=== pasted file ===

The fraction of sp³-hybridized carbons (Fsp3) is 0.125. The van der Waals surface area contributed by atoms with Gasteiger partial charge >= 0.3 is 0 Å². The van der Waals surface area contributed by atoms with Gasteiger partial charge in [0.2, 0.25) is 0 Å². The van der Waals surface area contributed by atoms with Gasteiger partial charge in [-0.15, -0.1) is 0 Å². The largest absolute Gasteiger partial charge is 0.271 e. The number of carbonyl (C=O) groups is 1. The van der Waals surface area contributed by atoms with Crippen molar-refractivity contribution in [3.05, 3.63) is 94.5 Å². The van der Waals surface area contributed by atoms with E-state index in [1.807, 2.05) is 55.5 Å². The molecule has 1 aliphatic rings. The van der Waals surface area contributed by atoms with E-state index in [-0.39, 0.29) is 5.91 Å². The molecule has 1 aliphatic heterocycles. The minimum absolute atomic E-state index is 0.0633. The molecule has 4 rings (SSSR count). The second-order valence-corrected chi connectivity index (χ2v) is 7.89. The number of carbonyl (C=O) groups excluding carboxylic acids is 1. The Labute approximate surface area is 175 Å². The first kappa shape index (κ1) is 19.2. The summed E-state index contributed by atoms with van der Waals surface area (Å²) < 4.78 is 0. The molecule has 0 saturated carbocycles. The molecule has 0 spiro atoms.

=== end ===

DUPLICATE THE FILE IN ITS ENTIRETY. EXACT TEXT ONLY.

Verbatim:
The fraction of sp³-hybridized carbons (Fsp3) is 0.125. The van der Waals surface area contributed by atoms with Gasteiger partial charge >= 0.3 is 0 Å². The van der Waals surface area contributed by atoms with Gasteiger partial charge in [0.2, 0.25) is 0 Å². The van der Waals surface area contributed by atoms with Gasteiger partial charge in [-0.15, -0.1) is 0 Å². The largest absolute Gasteiger partial charge is 0.271 e. The number of carbonyl (C=O) groups is 1. The van der Waals surface area contributed by atoms with Crippen molar-refractivity contribution in [3.05, 3.63) is 94.5 Å². The van der Waals surface area contributed by atoms with E-state index in [1.807, 2.05) is 55.5 Å². The molecule has 1 aliphatic rings. The van der Waals surface area contributed by atoms with E-state index in [-0.39, 0.29) is 5.91 Å². The molecule has 1 aliphatic heterocycles. The minimum absolute atomic E-state index is 0.0633. The molecule has 4 rings (SSSR count). The second-order valence-corrected chi connectivity index (χ2v) is 7.89. The number of carbonyl (C=O) groups excluding carboxylic acids is 1. The Labute approximate surface area is 175 Å². The first kappa shape index (κ1) is 19.2. The summed E-state index contributed by atoms with van der Waals surface area (Å²) < 4.78 is 0. The molecule has 0 saturated carbocycles. The molecule has 0 spiro atoms.